WisdomWednesday.Psalm49 – 51

While the average evangelical may think of Proverbs and Ecclesiastes, maybe Song of Songs or even Job, as the books of wisdom in the Bible, I believe in many respects the Psalms can also be placed in this category. Many of the psalms are, in fact, what we call ‘wisdom psalms’, which are as much a meditation as a song, and proverb as hymn. One of these is Psalm 49 (see vv. 1-4).

The crux of this wisdom psalm concerns the psalmist’s fear, particularly of his rich and treacherous opponents, in times of trouble. This is made evident by two observations. First, the psalmist begins with the question, “Why should I fear…” in verse 5. And second, he gives a parallel exhortation, which in effect answers his opening question, in verse 15, “Be not afraid…”

Now, I want to draw your attention to three truths the psalmist reflects on. First, the psalmist recognizes everybody dies (v. 10) – death is in this way the great equalizer of mankind. Of particular interest to the psalmist is to observe that proud men, even his rich opponents, will pass away. Two times he writes, “Man in his pomp…is like the beasts that perish” (vv. 12, 20). I don’t believe the psalmist is here wishing ill on his enemies, but he takes comfort in the fact that their prominence is temporary. To realize such is, in fact, wisdom; and there is, therefore, a kind of solace that the wise enjoy in light of this truth.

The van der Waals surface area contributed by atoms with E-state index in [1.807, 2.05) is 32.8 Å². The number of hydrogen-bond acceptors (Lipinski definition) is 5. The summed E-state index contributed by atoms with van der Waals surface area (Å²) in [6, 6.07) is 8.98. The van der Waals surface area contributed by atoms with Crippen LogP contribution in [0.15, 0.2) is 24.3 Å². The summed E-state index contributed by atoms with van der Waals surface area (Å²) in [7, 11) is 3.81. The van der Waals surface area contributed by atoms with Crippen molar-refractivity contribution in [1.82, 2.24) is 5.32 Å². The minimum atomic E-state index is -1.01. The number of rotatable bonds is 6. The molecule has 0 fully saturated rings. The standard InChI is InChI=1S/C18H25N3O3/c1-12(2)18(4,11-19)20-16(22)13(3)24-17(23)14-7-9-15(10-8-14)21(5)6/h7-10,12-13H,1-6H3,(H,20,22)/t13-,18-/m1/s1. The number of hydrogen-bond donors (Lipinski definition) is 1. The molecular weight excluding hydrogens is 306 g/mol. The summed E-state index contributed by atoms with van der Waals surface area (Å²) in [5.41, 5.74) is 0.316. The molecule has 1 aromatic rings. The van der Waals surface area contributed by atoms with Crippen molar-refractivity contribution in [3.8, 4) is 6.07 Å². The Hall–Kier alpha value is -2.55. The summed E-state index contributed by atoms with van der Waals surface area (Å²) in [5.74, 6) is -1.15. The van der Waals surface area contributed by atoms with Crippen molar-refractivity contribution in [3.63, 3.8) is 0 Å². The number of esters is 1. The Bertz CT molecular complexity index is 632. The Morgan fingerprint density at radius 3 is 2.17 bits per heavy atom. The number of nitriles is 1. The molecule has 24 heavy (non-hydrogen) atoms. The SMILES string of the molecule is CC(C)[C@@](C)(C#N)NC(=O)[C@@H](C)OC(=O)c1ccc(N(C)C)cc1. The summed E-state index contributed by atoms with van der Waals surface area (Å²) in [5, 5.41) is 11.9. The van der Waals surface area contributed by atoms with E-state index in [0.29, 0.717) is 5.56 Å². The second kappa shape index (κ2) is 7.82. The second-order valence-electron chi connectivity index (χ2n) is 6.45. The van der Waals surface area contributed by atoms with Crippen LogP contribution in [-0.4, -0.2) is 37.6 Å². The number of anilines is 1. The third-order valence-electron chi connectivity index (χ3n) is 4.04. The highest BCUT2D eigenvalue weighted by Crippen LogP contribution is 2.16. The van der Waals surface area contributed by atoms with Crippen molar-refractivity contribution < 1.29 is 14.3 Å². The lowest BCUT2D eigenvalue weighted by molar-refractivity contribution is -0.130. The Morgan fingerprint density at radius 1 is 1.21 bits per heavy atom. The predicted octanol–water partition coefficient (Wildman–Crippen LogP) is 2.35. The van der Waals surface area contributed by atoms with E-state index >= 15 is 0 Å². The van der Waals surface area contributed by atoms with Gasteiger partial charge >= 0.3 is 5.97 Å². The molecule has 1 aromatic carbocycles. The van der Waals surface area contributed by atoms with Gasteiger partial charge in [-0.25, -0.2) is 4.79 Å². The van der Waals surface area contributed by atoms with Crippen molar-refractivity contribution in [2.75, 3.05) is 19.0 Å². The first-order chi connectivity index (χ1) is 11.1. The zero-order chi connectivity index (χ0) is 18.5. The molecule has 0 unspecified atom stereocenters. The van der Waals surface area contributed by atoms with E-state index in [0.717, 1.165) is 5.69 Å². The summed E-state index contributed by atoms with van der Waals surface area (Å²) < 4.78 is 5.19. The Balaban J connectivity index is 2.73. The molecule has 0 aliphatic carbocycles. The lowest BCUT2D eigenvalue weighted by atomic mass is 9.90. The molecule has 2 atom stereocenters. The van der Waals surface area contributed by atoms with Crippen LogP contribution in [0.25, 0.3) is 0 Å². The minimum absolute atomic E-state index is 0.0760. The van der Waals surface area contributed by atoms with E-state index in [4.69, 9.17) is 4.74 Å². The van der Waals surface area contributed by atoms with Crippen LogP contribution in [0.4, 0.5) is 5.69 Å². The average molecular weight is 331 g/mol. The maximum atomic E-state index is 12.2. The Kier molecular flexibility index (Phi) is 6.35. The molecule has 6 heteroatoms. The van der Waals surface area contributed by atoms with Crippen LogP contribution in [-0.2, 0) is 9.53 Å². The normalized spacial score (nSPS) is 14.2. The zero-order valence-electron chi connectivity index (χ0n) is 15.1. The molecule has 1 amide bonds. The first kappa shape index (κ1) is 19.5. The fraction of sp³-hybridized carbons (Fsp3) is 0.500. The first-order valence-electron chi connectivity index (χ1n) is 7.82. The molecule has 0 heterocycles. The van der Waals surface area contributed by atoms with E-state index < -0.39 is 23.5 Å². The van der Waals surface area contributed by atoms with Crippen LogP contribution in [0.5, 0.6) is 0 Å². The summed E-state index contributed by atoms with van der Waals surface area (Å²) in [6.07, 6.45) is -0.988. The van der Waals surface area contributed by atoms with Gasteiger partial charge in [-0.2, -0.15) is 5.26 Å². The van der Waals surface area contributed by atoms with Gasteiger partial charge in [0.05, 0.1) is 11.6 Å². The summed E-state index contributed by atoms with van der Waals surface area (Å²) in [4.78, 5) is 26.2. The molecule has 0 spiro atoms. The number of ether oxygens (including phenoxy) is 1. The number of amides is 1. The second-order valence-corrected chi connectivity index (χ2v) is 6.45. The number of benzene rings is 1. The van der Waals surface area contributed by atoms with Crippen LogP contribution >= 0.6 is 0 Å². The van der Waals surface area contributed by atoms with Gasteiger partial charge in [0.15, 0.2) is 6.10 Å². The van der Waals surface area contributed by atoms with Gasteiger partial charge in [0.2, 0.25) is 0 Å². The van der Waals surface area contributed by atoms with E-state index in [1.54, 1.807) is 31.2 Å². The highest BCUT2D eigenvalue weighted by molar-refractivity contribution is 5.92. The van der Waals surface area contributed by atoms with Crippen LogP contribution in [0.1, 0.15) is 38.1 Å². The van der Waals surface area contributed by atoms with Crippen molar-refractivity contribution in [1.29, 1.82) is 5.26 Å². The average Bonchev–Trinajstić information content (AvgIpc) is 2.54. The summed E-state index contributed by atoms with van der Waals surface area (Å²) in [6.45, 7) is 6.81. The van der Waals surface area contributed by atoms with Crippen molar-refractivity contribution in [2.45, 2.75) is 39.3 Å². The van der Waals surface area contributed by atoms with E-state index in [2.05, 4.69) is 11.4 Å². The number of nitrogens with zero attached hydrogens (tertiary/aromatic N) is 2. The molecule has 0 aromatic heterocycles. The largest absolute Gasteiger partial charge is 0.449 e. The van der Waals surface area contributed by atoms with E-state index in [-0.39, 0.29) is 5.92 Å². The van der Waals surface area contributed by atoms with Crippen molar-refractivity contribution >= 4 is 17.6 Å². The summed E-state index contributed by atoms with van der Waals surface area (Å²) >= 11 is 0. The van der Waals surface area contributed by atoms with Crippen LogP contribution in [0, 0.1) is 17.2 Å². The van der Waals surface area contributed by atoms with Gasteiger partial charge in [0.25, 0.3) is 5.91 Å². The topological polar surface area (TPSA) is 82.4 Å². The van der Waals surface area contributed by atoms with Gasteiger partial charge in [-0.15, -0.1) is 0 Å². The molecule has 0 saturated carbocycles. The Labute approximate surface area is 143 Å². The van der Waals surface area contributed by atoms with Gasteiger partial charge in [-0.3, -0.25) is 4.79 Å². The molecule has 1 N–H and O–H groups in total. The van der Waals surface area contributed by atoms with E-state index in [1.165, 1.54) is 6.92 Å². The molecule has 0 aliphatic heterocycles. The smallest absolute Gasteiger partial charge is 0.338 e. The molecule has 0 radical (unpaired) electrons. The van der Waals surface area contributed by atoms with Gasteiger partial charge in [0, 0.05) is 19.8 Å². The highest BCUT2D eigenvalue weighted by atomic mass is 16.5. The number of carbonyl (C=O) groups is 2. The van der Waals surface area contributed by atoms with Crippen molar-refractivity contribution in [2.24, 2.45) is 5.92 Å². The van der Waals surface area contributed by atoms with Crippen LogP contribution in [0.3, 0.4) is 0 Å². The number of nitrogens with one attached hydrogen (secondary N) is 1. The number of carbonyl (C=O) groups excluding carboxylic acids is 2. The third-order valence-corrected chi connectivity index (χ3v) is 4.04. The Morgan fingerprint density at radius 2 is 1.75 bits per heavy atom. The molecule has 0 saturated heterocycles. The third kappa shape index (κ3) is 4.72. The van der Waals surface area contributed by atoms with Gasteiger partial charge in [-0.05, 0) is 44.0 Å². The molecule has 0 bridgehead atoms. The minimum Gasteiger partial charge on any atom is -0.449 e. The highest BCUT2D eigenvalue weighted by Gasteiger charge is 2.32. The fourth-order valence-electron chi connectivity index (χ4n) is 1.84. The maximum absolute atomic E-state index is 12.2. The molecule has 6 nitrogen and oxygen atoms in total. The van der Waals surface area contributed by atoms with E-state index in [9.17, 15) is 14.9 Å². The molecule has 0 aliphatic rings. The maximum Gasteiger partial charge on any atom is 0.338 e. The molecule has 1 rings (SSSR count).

Second, the psalmist recognizes that none of us can take our material possessions with us beyond the grave (vv. 10-11). The fact is even the wealthiest of all must leave his wealth to another. “For when he dies,” writes the psalmist, “he will carry nothing away, his glory will not go down after him” (v. 17). Realizing this truly unmasks the aura of riches, celebrity, and power in this world, and lays quite the theological foundation for the teaching of our Lord, who told us to lay up treasures in heaven (Matt. 6:19-21).

Third, the psalmist recognizes divergent paths for the proud fool and the wise man – that is, his opponents and himself (vv. 13-15). While the path of the fools leads to Sheol, the place of the dead (see v. 19), the psalmist believes God will rescue him from Sheol’s grip – whether this refers to a temporal deliverance from death or an eternal deliverance in the afterlife is debatable. But what remains clear is the psalmist (and presumably those like him) will enjoy a protection and preservation by divine grace that his enemies will not. The blessed assurance, therefore, of the wise is God’s benevolence, while the fool has no claim to such confidence.

To a culture like ours that seeks to delay death as long as possible, that puts supreme value on money and fame, and that believes all roads lead to the same destination, Psalm 49 pulls back the wool we’ve pulled over our eyes. And to all who experience the intimidating fear of ‘the rich and powerful,’ Psalm 49 shares with us wisdom to calm our fears and to put these things in perspective.

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